E is for Evil
Good vs Evil is one of the most classic themes for stories. However, it's not always that black and white. The best stories are the ones that blur the lines; where the "good" guys have a bad side, or the villain of the story actually has a pretty good reason for doing the "evil" things that they're doing. 
All stories need to have one side that the reader can root for, and another side that the reader can root against. If you can blur the lines between the two, it gives the story so much more depth. I think stories where the good guys are perfect are boring, because nobody is perfect; it's just not realistic. 
The "Evil" guys in your story…

IWSG - April

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I've got a few insecurities this month, mostly because I've got so much going on. There's the planning for the novel idea I had a few weeks ago, planning for the story I need to write for the WEP Challenge, and then the A to Z Challenge, which I'm determined to take part in until the end this year.

Mostly my insecurities come down to the same thing they always do; time management! I know I can get all of these things done if I prioritise properly and manage my time well (which at the moment I'm not doing!)

However, I'm determined to complete all of these things, so I will start to manage my time better.


Do you have any insecurities this month?

D is for Darkness

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My theme for the A to Z challenge this year is Storytelling. I'll be writing posts on what I think you need to create a good story; the posts will vary from basics that all writers use in their stories, to themes/tropes that I love to see in stories that I read, and that I use when I write.

D is for Darkness
Now, this isn't something that is needed to create a good story; it's just something that I like to see in the stories that I read/watch. I'm really not one for soppy stories. You know the type; all rainbows and sunshine, where the characters all skip through life and get their super happy endings with barely any struggle.
Don't get me wrong; I do like my character's to get a happy ending (although I am also a fan of the bittersweet ending), but I'd rather they had to really fight for it. The best kind of character is one who's faced darkness, and beat it. 
My favourite stories are the ones that are so dark, you honestly have no idea how everything …

C is for Conflict

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My theme for the A to Z challenge this year is Storytelling. I'll be writing posts on what I think you need to create a good story; the posts will vary from basics that all writers use in their stories, to themes/tropes that I love to see in stories that I read, and that I use when I write.

C is for Conflict
Another thing that is absolutely essential in storytelling is conflict; without it, a story is boring. It has no teeth. Conflict is basically anything that stops a character from getting what they want, and this, as the author, is our goal. If you're writing a story and your character gets everything they want without having to work for it, you've got no conflict.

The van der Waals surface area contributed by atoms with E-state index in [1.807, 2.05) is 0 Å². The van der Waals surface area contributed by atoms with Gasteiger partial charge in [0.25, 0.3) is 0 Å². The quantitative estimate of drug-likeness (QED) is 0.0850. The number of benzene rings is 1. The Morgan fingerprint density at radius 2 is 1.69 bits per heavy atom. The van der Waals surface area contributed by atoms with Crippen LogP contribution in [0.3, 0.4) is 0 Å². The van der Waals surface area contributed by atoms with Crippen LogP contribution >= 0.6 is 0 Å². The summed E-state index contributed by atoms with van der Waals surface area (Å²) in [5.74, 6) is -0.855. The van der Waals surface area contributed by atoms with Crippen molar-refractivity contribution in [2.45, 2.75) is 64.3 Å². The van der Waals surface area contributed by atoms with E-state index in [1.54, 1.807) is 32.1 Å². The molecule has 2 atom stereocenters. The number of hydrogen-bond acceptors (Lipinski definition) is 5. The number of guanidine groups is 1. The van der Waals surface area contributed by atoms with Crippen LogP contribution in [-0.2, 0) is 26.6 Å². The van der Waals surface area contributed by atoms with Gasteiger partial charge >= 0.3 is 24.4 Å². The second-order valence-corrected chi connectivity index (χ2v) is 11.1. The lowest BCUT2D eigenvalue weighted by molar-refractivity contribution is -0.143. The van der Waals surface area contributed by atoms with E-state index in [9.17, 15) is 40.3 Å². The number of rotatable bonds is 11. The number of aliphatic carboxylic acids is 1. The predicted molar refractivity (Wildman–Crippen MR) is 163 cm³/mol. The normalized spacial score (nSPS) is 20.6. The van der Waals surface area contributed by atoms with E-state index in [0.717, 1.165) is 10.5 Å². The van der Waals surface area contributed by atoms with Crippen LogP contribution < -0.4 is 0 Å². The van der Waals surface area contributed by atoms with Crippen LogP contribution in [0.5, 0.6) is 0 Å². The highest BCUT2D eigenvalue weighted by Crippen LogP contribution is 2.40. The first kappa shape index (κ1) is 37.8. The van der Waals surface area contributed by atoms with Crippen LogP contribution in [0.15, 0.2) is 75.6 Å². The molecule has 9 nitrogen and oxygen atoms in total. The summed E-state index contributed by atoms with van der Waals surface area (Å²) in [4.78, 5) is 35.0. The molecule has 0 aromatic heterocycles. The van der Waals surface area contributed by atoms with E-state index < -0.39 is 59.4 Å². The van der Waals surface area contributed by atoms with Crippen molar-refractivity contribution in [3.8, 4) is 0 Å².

Conflict keeps the reader hooked; they'll keep reading, wondering if the characters will ever get what they want, what will happen if they do, and which characters will triumph and which will fail. 
It can come in many forms; the main kind of conflict you'll have will probably be between your protago…

B is for Backstory

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My theme for the A to Z challenge this year is Storytelling. I'll be writing posts on what I think you need to create a good story; the posts will vary from basics that all writers use in their stories, to themes/tropes that I love to see in stories that I read, and that I use when I write.

B is for Backstory
Backstory is hugely important to every story; it gives your characters and your world depth. If they don't have backstory then they're just empty shells; they don't have any motivation, no reason for doing what they're doing. 
Now, I'm not saying that you need to include all of the backstory right from the beginning. In fact, I would advise against this; it would just lead to a huge info dump, which would stall the Action (which I talked about in the previous post) and bore the reader. 
It is a good idea, however, to be aware of the backstory before you start writing. You need to know what is motivating your character, why your world is how it is. The more…

A is for Action

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My theme for the A to Z challenge this year, is Storytelling. I'll be writing posts on what I think you need to create a good story; the posts will vary from basics that all writers use in their stories, to themes/tropes that I love to see in stories that I read, and that I use when I write.



A is for Action

No good story exists without some kind of action taking place. Action keeps the plot moving; if there's no action, there's no story.

There are small actions, like a conversation between characters that moves the story from one scene to the next, and then there are the bigger actions, like the inciting incident, that pushes the story into its next stage.

Basically, if there's no action in your story, the reader will get bored. Every single scene in a story needs to move the plot on in some way; if it doesn't, it needs to be cut.

The action needs to start right on the first page; you need to hook your reader straight away, throw them straight into the action so th…